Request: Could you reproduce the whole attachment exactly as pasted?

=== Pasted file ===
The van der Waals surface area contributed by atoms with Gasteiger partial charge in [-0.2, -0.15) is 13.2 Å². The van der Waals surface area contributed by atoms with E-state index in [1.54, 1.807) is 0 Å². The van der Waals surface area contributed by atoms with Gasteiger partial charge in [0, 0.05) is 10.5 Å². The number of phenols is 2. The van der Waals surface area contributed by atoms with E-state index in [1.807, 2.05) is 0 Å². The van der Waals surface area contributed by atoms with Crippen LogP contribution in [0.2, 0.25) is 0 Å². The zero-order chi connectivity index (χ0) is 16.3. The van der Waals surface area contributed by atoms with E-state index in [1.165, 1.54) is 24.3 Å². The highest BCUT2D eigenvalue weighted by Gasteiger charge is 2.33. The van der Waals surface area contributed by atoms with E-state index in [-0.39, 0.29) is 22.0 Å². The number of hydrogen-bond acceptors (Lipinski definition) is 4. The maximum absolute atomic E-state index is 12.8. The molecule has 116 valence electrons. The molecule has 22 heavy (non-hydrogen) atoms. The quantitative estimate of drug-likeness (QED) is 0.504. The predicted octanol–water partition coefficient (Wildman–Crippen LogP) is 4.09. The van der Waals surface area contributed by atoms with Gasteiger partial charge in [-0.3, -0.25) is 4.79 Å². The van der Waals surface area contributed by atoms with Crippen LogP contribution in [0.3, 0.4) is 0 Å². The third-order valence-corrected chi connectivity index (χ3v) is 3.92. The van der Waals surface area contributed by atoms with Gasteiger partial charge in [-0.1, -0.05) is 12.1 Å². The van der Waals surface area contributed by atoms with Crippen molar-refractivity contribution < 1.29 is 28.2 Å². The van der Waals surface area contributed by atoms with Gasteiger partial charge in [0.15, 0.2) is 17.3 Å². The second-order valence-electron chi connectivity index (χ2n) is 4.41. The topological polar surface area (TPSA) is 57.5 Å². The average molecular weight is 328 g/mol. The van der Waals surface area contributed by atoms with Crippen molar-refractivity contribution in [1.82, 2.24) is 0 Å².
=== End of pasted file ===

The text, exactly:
The van der Waals surface area contributed by atoms with Gasteiger partial charge in [-0.2, -0.15) is 13.2 Å². The van der Waals surface area contributed by atoms with E-state index in [1.54, 1.807) is 0 Å². The van der Waals surface area contributed by atoms with Gasteiger partial charge in [0, 0.05) is 10.5 Å². The number of phenols is 2. The van der Waals surface area contributed by atoms with E-state index in [1.807, 2.05) is 0 Å². The van der Waals surface area contributed by atoms with Crippen LogP contribution in [0.2, 0.25) is 0 Å². The zero-order chi connectivity index (χ0) is 16.3. The van der Waals surface area contributed by atoms with E-state index in [1.165, 1.54) is 24.3 Å². The highest BCUT2D eigenvalue weighted by Gasteiger charge is 2.33. The van der Waals surface area contributed by atoms with E-state index in [-0.39, 0.29) is 22.0 Å². The number of hydrogen-bond acceptors (Lipinski definition) is 4. The maximum absolute atomic E-state index is 12.8. The molecule has 116 valence electrons. The molecule has 22 heavy (non-hydrogen) atoms. The quantitative estimate of drug-likeness (QED) is 0.504. The predicted octanol–water partition coefficient (Wildman–Crippen LogP) is 4.09. The van der Waals surface area contributed by atoms with Gasteiger partial charge in [-0.3, -0.25) is 4.79 Å². The van der Waals surface area contributed by atoms with Crippen LogP contribution in [0.3, 0.4) is 0 Å². The third-order valence-corrected chi connectivity index (χ3v) is 3.92. The van der Waals surface area contributed by atoms with Gasteiger partial charge in [-0.1, -0.05) is 12.1 Å². The van der Waals surface area contributed by atoms with Crippen molar-refractivity contribution < 1.29 is 28.2 Å². The van der Waals surface area contributed by atoms with Gasteiger partial charge in [0.15, 0.2) is 17.3 Å². The second-order valence-electron chi connectivity index (χ2n) is 4.41. The topological polar surface area (TPSA) is 57.5 Å². The average molecular weight is 328 g/mol. The van der Waals surface area contributed by atoms with Crippen molar-refractivity contribution in [1.82, 2.24) is 0 Å².